Visual cues have an important role in food preference for both rats and humans. Here, we aim to isolate the effects of numerosity, density, and surface area on food preference and running speed in rats, by using a forced-choice maze paradigm. In Experiment 1, rats preferred and ran faster for a group of multiple smaller pellets rather than a single large pellet, corroborating previous research (Capaldi, Miller, & Alptekin Journal of Experimental Psychology: Animal Behavior Processes, 15(1), 75–80, 1989). Further experiments tested the prevailing hypothesis that multiple food pieces are more reinforcing because they occupy a larger surface area. Experiment 2 controlled for numerosity by utilizing a continuous food: mashed potatoes flattened to cover a larger surface area or rounded into a ball. The rats preferred and ran faster for the flattened potatoes, suggesting surface area plays a role in quantity estimations. Finally, in Experiment 3, rats displayed no preference or difference in running speed between a group of scattered and clustered pellets when number of pellets were kept constant. Taken together, these results suggest that density has an important role in food perception—that is, the rewarding effect of higher numerosity or larger surface area is removed when the food does not fill out the entire space. Alternative explanations and implications for human diet are discussed.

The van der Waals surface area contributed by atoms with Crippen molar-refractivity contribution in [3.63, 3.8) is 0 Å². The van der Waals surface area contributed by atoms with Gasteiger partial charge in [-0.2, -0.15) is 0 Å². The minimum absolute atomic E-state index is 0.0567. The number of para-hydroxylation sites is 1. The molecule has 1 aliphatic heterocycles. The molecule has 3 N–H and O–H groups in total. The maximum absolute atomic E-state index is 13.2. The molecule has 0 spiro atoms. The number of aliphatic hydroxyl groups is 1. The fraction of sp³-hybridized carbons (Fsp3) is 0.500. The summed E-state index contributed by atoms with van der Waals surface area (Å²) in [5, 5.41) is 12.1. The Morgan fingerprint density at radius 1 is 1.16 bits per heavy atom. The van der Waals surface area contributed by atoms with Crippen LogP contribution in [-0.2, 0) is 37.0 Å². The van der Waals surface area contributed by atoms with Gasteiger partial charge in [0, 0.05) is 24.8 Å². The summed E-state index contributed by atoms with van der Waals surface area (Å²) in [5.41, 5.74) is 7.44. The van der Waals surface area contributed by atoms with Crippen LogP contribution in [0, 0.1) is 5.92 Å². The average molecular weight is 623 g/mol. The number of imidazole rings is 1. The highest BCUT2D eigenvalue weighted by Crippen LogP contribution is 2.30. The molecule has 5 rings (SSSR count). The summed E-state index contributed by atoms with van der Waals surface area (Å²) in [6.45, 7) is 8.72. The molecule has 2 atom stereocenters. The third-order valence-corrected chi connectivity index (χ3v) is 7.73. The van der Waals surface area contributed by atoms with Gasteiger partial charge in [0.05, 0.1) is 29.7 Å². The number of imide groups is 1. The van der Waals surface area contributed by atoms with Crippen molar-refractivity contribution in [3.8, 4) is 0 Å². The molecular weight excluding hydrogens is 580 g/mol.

- Surface area
ASJC Scopus subject areas
- Experimental and Cognitive Psychology
- Cognitive Neuroscience
- Behavioral Neuroscience